Leaving the Saint Lucie inlet was fairly straight forward. The channel is well marked. As soon as I was out the swells were pretty big I though, but I had no idea. Sea sickness reared its ugly head. I vomited three times, nothing but water. I had not slept the night before. Fortunately I felt much better after that, but could not keep water down from then on. My intent was to shut off the engine but my jib got entangled so I decided to take it down and motor through with the main sail. I had to lay on deck and crawl to the bow to bring it down, all the while clipped to my safety harness. This harrowing experience was a taste of things to come. Matters improved a bit as I hit deep waters. The Gulf Stream started pushing me North. My intent was to aim for Great Sale Cay or Little Grand Cay. What I thought was going to be a twelve hour trip was quickly turning into something else. To get a heading East I had to point the bow to 160 degrees magnetic! The boat was moving North faster than it was moving East. That was a big problem because If I missed the tip of the Bahama Bank I was on my way to Bermuda! I wince now thinking of the engine quitting in the Stream. My backup plan was to get out of it as soon as possible and then tack back South to the Bahamas, probably taking days to do so with impending dubious weather.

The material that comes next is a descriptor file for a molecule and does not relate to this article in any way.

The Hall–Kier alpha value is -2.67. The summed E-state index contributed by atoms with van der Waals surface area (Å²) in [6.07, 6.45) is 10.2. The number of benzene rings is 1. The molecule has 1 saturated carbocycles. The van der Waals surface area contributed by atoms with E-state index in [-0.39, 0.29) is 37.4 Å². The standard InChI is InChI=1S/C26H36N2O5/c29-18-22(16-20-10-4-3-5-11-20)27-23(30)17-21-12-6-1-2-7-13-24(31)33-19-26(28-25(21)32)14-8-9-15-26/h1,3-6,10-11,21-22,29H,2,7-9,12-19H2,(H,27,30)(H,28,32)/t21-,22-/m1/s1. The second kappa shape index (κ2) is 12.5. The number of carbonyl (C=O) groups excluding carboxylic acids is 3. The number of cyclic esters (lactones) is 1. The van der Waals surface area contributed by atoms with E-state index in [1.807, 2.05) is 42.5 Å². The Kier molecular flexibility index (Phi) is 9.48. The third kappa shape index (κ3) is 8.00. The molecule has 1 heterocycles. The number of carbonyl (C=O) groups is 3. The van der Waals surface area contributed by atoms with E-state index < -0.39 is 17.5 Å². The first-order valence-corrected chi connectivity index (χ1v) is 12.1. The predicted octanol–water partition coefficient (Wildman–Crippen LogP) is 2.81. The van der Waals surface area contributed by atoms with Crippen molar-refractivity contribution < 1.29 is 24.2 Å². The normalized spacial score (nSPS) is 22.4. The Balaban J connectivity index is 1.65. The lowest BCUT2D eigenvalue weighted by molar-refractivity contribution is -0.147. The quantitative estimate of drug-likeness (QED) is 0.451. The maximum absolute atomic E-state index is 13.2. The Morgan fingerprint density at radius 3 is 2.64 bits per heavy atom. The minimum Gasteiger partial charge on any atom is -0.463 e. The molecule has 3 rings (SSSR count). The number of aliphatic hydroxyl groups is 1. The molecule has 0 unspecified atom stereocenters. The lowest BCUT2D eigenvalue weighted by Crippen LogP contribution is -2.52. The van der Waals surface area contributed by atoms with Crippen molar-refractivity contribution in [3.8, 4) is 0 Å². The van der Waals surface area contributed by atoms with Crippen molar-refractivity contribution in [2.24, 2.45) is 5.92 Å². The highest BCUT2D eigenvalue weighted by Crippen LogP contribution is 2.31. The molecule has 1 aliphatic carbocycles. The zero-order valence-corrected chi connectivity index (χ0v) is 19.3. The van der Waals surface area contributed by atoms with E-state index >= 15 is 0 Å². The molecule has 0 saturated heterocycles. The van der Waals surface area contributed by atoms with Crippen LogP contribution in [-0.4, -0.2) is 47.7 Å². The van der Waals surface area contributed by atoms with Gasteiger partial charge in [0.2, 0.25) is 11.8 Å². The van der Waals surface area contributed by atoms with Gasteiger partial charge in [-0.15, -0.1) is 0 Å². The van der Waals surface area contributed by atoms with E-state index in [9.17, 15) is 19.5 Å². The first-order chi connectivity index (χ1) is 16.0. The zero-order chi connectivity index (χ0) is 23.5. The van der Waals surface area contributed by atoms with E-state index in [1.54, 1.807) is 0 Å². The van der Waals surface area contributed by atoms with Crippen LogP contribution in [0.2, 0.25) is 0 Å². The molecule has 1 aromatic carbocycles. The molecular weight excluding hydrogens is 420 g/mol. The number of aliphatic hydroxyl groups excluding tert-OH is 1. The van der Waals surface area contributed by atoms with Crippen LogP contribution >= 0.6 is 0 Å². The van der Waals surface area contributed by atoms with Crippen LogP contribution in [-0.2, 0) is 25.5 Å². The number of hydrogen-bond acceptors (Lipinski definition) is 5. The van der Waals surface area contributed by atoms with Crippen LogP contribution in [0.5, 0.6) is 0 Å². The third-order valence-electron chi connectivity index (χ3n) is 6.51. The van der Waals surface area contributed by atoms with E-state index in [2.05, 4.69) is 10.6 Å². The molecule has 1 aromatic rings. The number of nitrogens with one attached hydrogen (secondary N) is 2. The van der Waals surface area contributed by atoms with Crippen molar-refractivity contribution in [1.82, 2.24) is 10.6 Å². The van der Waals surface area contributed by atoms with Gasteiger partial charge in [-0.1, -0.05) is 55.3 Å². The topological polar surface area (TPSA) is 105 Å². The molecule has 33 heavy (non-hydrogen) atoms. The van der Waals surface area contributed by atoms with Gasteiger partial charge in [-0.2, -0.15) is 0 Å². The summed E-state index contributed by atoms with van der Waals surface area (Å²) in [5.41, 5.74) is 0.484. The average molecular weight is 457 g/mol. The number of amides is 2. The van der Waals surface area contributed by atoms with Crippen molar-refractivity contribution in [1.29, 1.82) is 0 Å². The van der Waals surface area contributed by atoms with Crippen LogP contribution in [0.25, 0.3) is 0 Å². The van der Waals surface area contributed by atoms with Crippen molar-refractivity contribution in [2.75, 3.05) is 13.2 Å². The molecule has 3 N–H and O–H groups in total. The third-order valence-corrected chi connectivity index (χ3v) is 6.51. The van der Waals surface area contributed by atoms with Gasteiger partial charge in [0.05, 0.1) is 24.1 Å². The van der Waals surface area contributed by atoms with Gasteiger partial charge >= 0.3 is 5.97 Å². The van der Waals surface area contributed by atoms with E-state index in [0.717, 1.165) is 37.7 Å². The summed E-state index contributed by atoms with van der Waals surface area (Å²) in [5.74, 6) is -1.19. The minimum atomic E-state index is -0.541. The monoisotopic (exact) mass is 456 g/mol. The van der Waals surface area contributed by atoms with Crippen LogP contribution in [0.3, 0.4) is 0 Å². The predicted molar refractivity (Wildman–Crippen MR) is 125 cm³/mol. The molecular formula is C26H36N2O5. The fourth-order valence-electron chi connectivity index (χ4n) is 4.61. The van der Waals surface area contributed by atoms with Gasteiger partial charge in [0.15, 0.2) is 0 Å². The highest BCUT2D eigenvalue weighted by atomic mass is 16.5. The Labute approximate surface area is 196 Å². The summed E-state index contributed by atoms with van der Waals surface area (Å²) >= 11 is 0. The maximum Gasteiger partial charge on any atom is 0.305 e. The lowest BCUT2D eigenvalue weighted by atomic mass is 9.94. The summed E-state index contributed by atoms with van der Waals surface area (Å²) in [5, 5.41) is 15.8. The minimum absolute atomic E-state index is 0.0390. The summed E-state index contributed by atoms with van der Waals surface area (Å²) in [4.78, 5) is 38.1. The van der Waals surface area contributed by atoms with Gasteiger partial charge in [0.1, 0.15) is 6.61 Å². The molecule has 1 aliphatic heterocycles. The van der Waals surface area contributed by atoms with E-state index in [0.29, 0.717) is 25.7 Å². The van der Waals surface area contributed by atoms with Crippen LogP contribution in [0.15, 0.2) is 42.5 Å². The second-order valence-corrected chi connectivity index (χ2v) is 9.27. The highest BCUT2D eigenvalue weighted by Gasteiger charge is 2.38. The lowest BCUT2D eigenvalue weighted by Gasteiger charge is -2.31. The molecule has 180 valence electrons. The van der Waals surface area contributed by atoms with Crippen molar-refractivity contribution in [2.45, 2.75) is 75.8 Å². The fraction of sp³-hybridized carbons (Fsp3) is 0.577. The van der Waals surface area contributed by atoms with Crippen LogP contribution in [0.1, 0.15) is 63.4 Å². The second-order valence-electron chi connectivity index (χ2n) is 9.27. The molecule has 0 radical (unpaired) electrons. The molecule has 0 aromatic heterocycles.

The Atlantic water is such a deep blue, something to behold. I had never seen such a sea color. It really wakes you up when you get sprayed in the face once in a while too.. The sun started to come down. I thought of my friends at Indian Beach watching it. The fishing boats disappeared. I was alone out there, with no land in sight, in pitch darkness. Gigantic dark shapes started looming on the horizon; immense floating cities carrying cargo and people. You can make cruise ships very easily, having more lights than a Christmas tree. The commercial ships are very eery, massive, I can’t over emphasize it. A sailboat does have priority, but this would be the same as giving priority to mosquitoes over car windshields.. Stay out of the way! Nobody seems to answer radio calls either. Are they asleep? Is anyone on board?